Pros and Cons of Working Remotely
Interestingly about 18 years ago, I presented a business plan to move my office to go completely remote. Relocated from Pittsburgh to Atlanta, my staff was always running late or having to leave early. It was quite mind blogging to me. But if you are familiar with Metro Atlanta, then my office was located in the North Suburbs and I had employees coming from the South Suburbs. Some of them were commuting for an hour each way.
We were installing a new system, when one of our IT guys said to me. You can work from home on the weekends, just need to log into our secured system. Can this work for my employees? I guess, but would need to get clearance from the Executive Board. Working on a business solution for a couple of months, I presented it to my boss. Once approval was granted, then it was sent to the Executive Board. And quickly was approved, with the expectation that production could not go down.
The rules for working remote are the same today as they were 18 years ago…
*Flexible Working Hours
This is a common belief, however, it has to come with a little bit of reason. If you are working for a company (whose hours are 9:00am – 5:00pm) in the customer service area, then flexible working hours is not going to come in to play. The flexible comes in the form, of extra or over time working. Working to complete a project after hours. Doing an outside activity, and having the ability to still be able to put in a full days work is where the flexible work hours come into play. Taking naps and working out is part of my daily routine, but still being able to put in a solid 8 – 10 hour work day is not affected.
*Work from anywhere
This is the # 1 reason to work remotely (in my opinion). Working on projects in Starbucks, Barnes and Noble, my local library, my work-sharing space, or home. While on vacation, not a problem. Just needing my labtop and internet connection…and I can complete your project. Some of my best projects have been completed, while vacations on a Caribbean Island.
You can only imagine, how relaxing and creatively stimulating to hear the roaring sounds of waves, sun bathing, drinking on a fruity drink.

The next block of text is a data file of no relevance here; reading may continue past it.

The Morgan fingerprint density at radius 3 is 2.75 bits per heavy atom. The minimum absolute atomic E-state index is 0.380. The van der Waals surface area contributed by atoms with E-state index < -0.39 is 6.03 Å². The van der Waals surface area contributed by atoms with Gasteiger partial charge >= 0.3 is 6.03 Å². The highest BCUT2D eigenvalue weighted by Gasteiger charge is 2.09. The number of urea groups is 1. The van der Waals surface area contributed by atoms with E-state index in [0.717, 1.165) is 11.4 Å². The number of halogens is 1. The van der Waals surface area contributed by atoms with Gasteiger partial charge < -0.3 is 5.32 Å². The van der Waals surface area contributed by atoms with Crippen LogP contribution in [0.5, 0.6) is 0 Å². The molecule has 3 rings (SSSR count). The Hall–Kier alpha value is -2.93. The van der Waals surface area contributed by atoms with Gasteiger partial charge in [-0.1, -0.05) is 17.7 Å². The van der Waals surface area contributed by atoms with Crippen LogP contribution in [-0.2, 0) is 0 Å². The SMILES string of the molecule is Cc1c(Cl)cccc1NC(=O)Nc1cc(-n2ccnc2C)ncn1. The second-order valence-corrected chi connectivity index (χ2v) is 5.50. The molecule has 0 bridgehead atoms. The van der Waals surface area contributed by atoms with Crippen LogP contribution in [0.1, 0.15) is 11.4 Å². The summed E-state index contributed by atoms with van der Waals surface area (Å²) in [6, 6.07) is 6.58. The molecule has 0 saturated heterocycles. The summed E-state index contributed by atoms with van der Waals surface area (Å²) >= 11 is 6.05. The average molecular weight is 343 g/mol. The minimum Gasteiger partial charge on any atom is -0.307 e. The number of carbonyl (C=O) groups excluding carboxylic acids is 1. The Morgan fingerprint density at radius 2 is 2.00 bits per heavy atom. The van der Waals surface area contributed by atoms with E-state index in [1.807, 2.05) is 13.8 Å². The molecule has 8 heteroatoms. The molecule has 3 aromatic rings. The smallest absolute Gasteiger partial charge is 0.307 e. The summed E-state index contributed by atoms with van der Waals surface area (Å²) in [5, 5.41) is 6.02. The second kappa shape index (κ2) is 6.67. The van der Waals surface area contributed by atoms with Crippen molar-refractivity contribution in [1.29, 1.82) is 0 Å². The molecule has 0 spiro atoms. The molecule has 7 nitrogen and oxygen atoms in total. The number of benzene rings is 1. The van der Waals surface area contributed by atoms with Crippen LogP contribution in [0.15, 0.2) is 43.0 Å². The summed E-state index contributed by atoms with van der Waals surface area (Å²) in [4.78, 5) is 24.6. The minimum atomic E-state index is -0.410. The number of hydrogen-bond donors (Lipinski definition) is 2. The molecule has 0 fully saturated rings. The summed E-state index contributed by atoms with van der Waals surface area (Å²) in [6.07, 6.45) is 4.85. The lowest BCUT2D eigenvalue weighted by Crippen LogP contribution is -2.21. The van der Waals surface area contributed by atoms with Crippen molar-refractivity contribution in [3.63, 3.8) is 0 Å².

*No dress code
While I am not a huge fan, you are working remotely. Maybe an occasional video conference might forces you to get dressed. Most meeting are via phone and if you are in your pj…well guess, what no one is going to notice. Some have argued that the pj look is very relaxing. For me, getting dress and removing myself from my bed…triggers my mind for home time to work time.
If you are use to driving to work, then the wear and tear on your car…as well as, gas should be a saving. The cost of a wardrobe is a saving. From my personal experience, my biggest saving was lunchtime meeting. Preparing lunches have replaced going out to eat 5 times a week.
*Limited Social Interactions
Can you live without the constant gossip from your colleagues? Business gossip. Sports events gossip. Latest reality show gossip. Getting the latest information about an establishment near your employment. The argument of you can reach out and speak to a colleague to get the latest gossip does not work, because when you work remotely …your downtime has to coordinate with that person. If you know that you have about 2 hours of work to complete and need to be done in 2 hours, then you are not going to be able to talk on the phone for 30 minutes discussing the latest gossip.
Also there is something about coming into an office and saying “Hello” “Good Morning” “Good Bye”…we are creatures of habits and these are things which we are conditioned to do on a regular basis.
Television (mainly cable) is the biggest distraction. ESPN. Daytime Soaps. Lunchtime news. All can take your attention away from work and to something not productive (from a work prospective) at all. Mid morning laundry. Getting a few more hours of sleep. Driving to the park to clear your head. Watching your child school play. Catching a daytime baseball game. Having lunch with your spouse/family member/friend.
There is an illusion that working remotely is not as hard as in the office. This is FALSE!!!
The inability to speak to your boss. Not wanting to make a call on a huge issue. Not having support system tools to make sure you are providing good information. Communication can be a huge issue. Do you rely on your boss to make all the decision? Do you need to bounce ideals off colleagues before pulling the trigger? These type of support system safety nets are not in place in a remote environment.
While I have been working in a remote environment for over 18 years, I still maintain an office. I do go into my office several times a week. You have to know what your strengths and weakness are…
If you are a startup or mid size company in need of a better on line presence, then I am available and can be reached at email@example.com or 678-718-5489.
Image courtesy of Thought-Catalog.